On Nov. 9, 2020, an advertisement ran in The New York Times claiming that a company named Xcalibur Aerospace, Ltd. had secured $11 billion in financing to purchase a Fortune 500 company, authorities say.
That defense company, Textron, ranked 265th in the magazine’s rankings last year, and the ad proposed buying all of its existing stock at $60.50 a share, a figure that authorities say would have represented a 56 percent premium over the stock’s previous closing price. It wold have cost more than than $14 billion to complete, according to court papers.
On Tuesday, federal prosecutors and regulators alleged that it was all an elaborate fraud spearheaded by a dual U.S.-Dutch national named Melville ten Cate, who now stands accused of four criminal counts of fraud.
“Fraudsters talk big and hope no one looks too closely at the bottom line,” U.S. Attorney for the Southern District of New York Damian Williams wrote in a statement. “We allege Mr. ten Cate attempted to make his company look profitable and bluffed his way through the proposed purchase of a multi-billion dollar company. But it was all based on a lie. Instead of collecting on a hefty payday, he’s now facing serious federal charges.”
Ten Cate and his now-defunct company, Xcalibur, also face regulatory action by the Securities and Exchange Commission.
“We allege that the defendant, ten Cate, pretended to run a financially viable business while leaving a trail of bad debts that included never paying for the very advertisement that announced the fictitious offer,” Carolyn Welshhans, the SEC’s Associate Director from the Division of Enforcement, said in a statement.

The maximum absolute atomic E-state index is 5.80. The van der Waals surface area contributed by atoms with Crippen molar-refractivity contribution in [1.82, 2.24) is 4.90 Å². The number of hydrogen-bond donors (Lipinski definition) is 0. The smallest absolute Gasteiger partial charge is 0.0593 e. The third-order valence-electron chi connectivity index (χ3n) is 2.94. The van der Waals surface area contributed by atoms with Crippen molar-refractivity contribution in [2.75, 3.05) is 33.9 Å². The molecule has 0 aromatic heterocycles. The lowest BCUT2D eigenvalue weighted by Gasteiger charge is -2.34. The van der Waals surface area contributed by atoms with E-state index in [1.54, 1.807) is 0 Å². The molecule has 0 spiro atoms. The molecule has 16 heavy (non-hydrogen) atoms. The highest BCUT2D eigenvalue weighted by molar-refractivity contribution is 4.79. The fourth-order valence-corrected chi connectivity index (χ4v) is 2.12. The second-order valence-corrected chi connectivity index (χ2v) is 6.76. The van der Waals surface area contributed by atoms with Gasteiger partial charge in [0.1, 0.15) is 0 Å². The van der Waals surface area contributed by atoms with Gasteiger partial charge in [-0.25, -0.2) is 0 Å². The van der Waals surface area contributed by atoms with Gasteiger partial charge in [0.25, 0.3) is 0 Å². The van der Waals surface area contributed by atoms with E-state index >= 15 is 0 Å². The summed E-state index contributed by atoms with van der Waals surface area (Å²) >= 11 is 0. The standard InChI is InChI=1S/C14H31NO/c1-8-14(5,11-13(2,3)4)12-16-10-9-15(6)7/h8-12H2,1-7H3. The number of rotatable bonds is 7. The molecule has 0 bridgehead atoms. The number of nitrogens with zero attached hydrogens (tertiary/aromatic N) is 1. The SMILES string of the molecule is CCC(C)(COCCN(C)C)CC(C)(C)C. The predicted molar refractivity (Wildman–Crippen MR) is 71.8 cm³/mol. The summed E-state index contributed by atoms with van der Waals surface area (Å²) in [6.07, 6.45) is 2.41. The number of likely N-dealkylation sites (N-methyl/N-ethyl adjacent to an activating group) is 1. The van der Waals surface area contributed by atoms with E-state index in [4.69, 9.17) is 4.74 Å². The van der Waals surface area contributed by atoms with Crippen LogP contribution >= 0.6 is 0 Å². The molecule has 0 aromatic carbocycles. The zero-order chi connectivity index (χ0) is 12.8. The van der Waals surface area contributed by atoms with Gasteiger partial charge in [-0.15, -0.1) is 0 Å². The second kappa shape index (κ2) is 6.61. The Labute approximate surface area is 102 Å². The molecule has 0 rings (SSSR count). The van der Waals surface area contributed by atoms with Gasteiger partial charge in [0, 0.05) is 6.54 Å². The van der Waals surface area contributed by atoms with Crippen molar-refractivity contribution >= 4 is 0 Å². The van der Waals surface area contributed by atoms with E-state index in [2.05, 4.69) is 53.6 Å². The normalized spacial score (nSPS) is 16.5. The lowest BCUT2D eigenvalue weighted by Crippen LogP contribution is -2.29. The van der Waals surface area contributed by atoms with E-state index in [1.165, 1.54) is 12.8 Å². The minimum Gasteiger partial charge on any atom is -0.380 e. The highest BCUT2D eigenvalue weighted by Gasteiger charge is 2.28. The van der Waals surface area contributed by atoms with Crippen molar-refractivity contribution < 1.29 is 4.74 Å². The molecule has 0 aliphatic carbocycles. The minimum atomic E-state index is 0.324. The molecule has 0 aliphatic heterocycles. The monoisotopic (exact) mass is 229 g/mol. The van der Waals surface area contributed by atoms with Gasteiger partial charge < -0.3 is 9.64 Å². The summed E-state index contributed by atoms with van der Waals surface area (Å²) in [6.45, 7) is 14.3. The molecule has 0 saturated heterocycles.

Though authorities say that ten Cate’s advertisements were false, regulators claim they made the markets move.
“After the announcement of Xcalibur’s fraudulent tender offer, Textron’s common stock price rose approximately 15% before market close on November 9,” the SEC’s complaint states. “Its trading volume was approximately 450% higher than during the prior trading day, causing the New York Stock Exchange (‘NYSE’) to halt trading in Textron’s shares.”
Well before the advertisement ran, Textron allegedly knew something was amiss with Xcalibur and ten Cate. Regulators say that ten Cate sent the company the purported tender offer for $66 per share on Jan. 4, 2019.
“In response, ten Cate provided a number of documents to Textron concerning Xcalibur’s purported financial condition, including documents stating that Xcalibur earned approximately £161 million in revenue for 2018, and that in January 2019, Xcalibur had received a $6.4 billion investment from a member of the Saudi Royal family,” the complaint states.
Textron then looked into the deal, authorities say.
“An investigation of ten Cate undertaken by Textron revealed a host of business failures, questionable commercial dealings, unpaid debts, and allegations of fraud, including attempts to deceive the governments of Iceland and Spain,” the complaint states.
The SEC says that Textron ultimately concluded that the offer “lacked credibility.”
Ten Cate reached out to the company again on Feb. 28, 2020, an overture which the company ignored, according to court papers.
The Times ultimately ran the tender offer on B3.
“Upon The New York Times’ request for advanced payment, ten Cate provided an international bank wire receipt indicating payment from a purported Swiss bank account,” the SEC complaint states. “However, no such bank account existed. The New York Times was never paid for the advertisement.”
The identities of the Times and Textron are shielded in ten Cate’s indictment but revealed in the SEC’s complaint.
Read the DOJ’s indictment and the SEC’s complaint, below:
(Photo by CHANDAN KHANNA/AFP via Getty Images)
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